The thought of a horse or pony suffering a broken leg is enough to instill dread in any owner. But a team of veterinarians at Texas A&M University have been working on surgical technology that can restore hope and positive outcomes in animals who suffer such an injury that often results in euthanasia.

The team at Texas A&M Large Animal Teaching Hospital (LATH) celebrated one such success story. When Tink the donkey was a foal, he was kicked by an adult donkey, and it was clear to owner Anna Elby that he had a broken leg. Elby runs Blue Moon Sanctuary which rescues equines of all varieties, and after the incident she rushed Tink to her vet, who referred her to LATH. It proved to be a wise move.

Before-and-after x-rays of Tink's injury.

Before-and-after x-rays of Tink’s injury. (LATH photo)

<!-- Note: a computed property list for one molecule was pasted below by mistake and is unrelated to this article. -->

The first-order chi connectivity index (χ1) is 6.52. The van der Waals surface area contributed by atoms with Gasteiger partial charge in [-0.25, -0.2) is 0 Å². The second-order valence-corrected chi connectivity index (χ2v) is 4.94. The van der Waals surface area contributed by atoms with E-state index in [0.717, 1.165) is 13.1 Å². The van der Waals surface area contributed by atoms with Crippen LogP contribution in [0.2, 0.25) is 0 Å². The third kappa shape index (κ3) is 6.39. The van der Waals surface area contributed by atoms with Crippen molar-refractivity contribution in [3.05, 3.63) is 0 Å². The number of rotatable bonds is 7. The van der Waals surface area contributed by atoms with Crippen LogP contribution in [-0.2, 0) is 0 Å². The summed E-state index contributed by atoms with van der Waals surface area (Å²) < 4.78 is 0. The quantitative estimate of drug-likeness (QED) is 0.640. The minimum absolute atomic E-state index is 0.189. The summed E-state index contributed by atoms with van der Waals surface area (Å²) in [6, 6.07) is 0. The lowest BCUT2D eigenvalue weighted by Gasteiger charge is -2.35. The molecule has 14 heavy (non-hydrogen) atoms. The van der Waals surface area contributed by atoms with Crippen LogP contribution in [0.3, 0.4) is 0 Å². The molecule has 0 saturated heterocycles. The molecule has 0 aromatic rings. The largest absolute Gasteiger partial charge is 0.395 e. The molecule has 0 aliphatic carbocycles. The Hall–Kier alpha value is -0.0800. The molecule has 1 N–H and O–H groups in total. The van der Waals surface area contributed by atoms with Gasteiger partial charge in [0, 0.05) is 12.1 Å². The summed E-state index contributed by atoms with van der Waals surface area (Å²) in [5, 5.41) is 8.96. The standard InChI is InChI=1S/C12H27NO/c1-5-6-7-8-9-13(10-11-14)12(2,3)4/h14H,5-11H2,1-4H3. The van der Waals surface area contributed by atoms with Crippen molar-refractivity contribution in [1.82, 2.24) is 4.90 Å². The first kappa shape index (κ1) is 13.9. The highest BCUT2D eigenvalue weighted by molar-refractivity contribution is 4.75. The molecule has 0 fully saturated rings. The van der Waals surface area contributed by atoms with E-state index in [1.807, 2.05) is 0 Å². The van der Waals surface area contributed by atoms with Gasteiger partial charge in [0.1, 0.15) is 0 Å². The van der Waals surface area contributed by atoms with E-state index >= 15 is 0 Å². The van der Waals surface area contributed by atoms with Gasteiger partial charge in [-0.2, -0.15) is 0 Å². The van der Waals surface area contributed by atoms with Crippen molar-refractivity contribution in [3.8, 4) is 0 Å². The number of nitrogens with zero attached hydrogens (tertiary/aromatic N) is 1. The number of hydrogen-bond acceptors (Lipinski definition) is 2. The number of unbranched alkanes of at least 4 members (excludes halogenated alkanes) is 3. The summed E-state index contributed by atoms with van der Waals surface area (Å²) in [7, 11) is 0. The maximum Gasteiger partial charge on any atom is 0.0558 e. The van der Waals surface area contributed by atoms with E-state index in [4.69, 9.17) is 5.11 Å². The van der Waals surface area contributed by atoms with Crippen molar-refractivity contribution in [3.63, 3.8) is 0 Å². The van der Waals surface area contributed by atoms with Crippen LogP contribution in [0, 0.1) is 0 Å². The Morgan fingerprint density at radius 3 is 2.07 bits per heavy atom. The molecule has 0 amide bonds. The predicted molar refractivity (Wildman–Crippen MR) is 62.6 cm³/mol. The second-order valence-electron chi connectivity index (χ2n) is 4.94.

At LATH, Drs. Jeffery Watkins and Kati Glass have focused their careers on developing surgical solutions to fractures, including implants. Once at their facility they assessed Tink as having a long spiral fracture of the femur in his right hind leg.

According to LATH’s website, Watkins and Glass felt that Tink was a good candidate for the use of an intramedullary interlocking nail implant that was designed by Watkins for use in fractures of the humerus and femur. It’s an implant that the team at LATH has used successfully to repair fractures in foals and calves up to 500 pounds, and even in an adult polar bear!

After recovering at the university, Tink was able to return to the sanctuary where he is now fully grown and healthy.
“A lot of people have heard and may even say that if a horse breaks its leg, you can’t fix it. Many times, however, there are options,” Glass told the University newsletter. “While we can’t fix all broken bones yet, we are constantly improving our knowledge, techniques, and implants. Thankfully, because of this, and an owner committed to his care, that old adage was not true for this donkey. It has been exciting to watch Tink grow into a donkey who you’d never know had this issue as a foal.”